Results: Battery And Throttling
Basemark OS II Full (Anti-Detection)
The Basemark OS II battery test scores are derived by repeatedly running the devices until enough data has been collected to determine the drain rate of the device.
In our first battery benchmark, the Galaxy S5 turns in an average performance, sitting between the One (M8) and Xperia Z3, both of which have similar size screens and the same HD resolution. Despite having about an 8%-larger battery than the HTC, Samsung's S5 scores 10% lower. However, it performs better than the 11%-larger battery in the Xperia Z3 by about the same amount. The iPhone 6 has a substantially smaller battery than the S5 (1800mAh versus 2800mAh), but manages to perform slightly better, its smaller screen, efficient SoC and software optimizations helping to reduce power drain.
GFXBench 3.0 Corporate
GFXBench's battery test measures battery life and performance stability by logging frame and battery discharge rate as the on-screen T-Rex test runs for 30 consecutive iterations. The results are given in two scores: estimated battery life in minutes and the number of frames rendered on the slowest test run (to gauge if a device is throttling).
This test stresses the GPU and serves as an indicator for battery life when playing games. With its chart-topping performance, one might conclude that the S5 is a clear winner. However, this chart doesn't tell the whole story. We also need to look at the average frames per second during each run to see how much work the phones are actually doing. Noting that the two all-metal phones have the worst battery life here foretells what we'll see in the next chart.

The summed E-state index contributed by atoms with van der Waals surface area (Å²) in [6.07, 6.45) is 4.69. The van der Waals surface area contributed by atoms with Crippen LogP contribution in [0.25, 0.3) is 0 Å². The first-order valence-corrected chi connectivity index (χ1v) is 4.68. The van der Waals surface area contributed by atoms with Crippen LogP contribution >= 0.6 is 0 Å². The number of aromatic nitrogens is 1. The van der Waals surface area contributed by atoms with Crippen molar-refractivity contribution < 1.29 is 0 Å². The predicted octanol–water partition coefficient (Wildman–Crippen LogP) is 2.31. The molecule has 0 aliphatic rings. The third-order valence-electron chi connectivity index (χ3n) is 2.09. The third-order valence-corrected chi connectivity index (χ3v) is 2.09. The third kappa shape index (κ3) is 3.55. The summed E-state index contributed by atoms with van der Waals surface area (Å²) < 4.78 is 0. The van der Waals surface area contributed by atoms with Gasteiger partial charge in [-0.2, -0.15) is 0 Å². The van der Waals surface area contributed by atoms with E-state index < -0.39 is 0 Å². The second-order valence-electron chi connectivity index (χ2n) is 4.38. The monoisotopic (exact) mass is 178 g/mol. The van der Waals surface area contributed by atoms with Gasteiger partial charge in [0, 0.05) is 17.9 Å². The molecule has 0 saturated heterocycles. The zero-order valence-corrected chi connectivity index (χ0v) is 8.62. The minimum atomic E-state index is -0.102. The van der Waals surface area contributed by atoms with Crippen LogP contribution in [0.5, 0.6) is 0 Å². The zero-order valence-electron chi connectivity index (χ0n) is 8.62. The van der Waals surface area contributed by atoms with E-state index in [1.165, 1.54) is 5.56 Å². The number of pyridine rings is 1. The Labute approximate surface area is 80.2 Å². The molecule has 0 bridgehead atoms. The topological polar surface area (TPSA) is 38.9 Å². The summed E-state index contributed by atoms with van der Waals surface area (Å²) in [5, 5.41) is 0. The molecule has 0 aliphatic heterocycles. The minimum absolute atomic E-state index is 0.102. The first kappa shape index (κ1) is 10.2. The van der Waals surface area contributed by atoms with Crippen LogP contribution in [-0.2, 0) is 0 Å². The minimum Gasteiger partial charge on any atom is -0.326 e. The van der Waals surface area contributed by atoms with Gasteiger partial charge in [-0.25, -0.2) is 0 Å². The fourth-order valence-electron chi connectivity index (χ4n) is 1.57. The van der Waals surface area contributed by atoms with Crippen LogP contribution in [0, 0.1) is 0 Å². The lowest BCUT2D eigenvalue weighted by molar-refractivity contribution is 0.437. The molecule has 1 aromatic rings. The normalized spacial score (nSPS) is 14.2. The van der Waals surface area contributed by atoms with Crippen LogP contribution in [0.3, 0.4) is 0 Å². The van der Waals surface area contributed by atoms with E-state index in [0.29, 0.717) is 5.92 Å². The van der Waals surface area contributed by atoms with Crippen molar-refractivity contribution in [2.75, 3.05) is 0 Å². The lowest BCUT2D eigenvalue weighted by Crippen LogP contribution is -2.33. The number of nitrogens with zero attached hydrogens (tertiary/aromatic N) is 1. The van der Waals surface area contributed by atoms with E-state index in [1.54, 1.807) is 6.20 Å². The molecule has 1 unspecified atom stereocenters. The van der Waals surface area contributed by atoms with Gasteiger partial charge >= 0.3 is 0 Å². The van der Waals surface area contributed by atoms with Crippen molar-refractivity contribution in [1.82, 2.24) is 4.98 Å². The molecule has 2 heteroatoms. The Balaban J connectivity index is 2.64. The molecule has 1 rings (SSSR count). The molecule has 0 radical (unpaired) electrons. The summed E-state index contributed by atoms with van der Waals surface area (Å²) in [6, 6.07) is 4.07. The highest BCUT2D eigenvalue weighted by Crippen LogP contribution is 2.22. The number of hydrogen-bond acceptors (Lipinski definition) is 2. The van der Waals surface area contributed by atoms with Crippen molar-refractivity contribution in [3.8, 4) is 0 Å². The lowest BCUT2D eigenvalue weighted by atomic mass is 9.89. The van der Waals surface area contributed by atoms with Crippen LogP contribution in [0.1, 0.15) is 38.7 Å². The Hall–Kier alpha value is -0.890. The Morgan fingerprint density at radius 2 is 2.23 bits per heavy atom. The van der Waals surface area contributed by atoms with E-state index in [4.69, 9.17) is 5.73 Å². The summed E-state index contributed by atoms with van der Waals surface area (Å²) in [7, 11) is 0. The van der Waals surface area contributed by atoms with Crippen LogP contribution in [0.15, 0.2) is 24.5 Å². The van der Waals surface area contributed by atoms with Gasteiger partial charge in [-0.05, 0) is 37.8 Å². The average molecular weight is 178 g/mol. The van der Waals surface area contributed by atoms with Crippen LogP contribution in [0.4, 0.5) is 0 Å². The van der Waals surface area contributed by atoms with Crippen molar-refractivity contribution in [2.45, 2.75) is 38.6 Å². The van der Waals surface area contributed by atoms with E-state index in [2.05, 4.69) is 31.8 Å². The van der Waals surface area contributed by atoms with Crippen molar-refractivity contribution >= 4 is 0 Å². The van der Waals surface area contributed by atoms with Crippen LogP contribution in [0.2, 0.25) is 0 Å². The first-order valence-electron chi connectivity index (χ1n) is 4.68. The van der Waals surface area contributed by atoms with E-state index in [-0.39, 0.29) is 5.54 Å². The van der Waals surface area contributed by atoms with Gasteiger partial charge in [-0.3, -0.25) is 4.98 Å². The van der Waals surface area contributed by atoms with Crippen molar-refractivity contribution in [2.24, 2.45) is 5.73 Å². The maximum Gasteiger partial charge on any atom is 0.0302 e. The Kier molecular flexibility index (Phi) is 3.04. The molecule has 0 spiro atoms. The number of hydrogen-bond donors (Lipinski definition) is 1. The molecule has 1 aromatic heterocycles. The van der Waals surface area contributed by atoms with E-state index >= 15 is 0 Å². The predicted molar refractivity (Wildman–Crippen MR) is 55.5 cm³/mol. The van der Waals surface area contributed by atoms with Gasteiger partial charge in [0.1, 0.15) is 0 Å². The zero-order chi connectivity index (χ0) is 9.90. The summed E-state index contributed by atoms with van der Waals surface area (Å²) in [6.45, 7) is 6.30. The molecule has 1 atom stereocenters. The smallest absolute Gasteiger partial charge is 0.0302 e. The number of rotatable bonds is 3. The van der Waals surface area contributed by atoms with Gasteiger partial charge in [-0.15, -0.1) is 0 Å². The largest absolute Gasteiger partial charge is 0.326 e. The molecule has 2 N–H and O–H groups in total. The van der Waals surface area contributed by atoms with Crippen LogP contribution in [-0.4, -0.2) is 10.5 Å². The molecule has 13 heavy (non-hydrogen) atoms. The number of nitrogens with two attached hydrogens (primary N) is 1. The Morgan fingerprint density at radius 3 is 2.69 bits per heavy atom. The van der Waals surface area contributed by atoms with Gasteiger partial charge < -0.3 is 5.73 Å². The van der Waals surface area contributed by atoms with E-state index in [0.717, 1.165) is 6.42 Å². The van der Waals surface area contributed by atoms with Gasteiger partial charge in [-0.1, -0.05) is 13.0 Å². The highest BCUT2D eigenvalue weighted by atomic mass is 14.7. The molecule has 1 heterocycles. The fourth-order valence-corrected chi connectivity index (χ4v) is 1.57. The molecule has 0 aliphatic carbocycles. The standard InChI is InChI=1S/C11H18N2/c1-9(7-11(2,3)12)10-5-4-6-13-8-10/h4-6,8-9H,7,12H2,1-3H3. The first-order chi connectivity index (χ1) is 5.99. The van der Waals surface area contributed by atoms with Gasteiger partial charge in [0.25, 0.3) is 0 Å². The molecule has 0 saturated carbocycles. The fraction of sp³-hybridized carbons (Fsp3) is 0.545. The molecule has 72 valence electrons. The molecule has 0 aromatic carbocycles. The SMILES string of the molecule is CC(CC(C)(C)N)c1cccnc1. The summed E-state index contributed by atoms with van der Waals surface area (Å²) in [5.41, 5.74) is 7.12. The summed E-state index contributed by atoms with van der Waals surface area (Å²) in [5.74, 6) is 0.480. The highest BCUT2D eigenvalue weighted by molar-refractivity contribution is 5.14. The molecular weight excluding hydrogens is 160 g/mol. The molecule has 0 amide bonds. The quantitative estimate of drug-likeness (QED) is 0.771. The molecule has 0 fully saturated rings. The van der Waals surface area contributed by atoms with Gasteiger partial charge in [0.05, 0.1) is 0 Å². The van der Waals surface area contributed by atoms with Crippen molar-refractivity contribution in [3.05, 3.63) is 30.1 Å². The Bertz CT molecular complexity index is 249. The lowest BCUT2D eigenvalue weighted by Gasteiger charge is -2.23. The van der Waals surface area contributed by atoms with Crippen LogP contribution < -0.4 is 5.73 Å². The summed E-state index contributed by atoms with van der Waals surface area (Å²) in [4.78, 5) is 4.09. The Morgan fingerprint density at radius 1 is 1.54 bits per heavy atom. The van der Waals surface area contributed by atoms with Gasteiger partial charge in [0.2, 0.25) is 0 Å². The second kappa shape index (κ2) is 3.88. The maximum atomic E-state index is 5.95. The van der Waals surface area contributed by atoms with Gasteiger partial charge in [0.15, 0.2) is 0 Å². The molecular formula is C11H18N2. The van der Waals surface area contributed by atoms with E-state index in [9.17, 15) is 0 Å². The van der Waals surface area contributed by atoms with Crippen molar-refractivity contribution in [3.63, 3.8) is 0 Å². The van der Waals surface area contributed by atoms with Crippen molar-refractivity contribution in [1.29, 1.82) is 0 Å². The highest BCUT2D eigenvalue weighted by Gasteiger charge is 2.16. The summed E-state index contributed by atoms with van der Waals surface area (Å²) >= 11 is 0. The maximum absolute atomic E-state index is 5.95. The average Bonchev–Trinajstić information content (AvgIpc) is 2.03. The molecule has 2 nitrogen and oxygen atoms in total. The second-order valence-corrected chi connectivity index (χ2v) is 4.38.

Average performance for the S5 over thirty iterations of T-Rex drops to 18 FPS compared to 27 FPS for a single iteration, indicating thermal throttling. The three metal phones—iPhone 6, One (M8) and OnePlus One (internal magnesium chassis)—are able to dissipate heat more effectively, which means they continue to operate at peak frequency and consume more power.
The diagram below shows how the S5’s performance varies over time.
While not as severe as the thermal throttling we saw with the LG G3, the S5 still can't keep its GPU running at 100% for long before it has to throttle clock rate.
Battery life for the Galaxy S5 is merely average. Unfortunately, the upcoming update to Android 5.0 will likely reduce battery life further, since AMOLED screens are most efficient with dark interfaces (effectively no power draw when displaying black) and Lollipop uses all-white backgrounds.
The device is 100% reliable and I have found the battery life to be excellent - way better than any smartphone I have had previously.
The phone is top notch. I've known this for a while.
- Fritz (Editor-in-chief)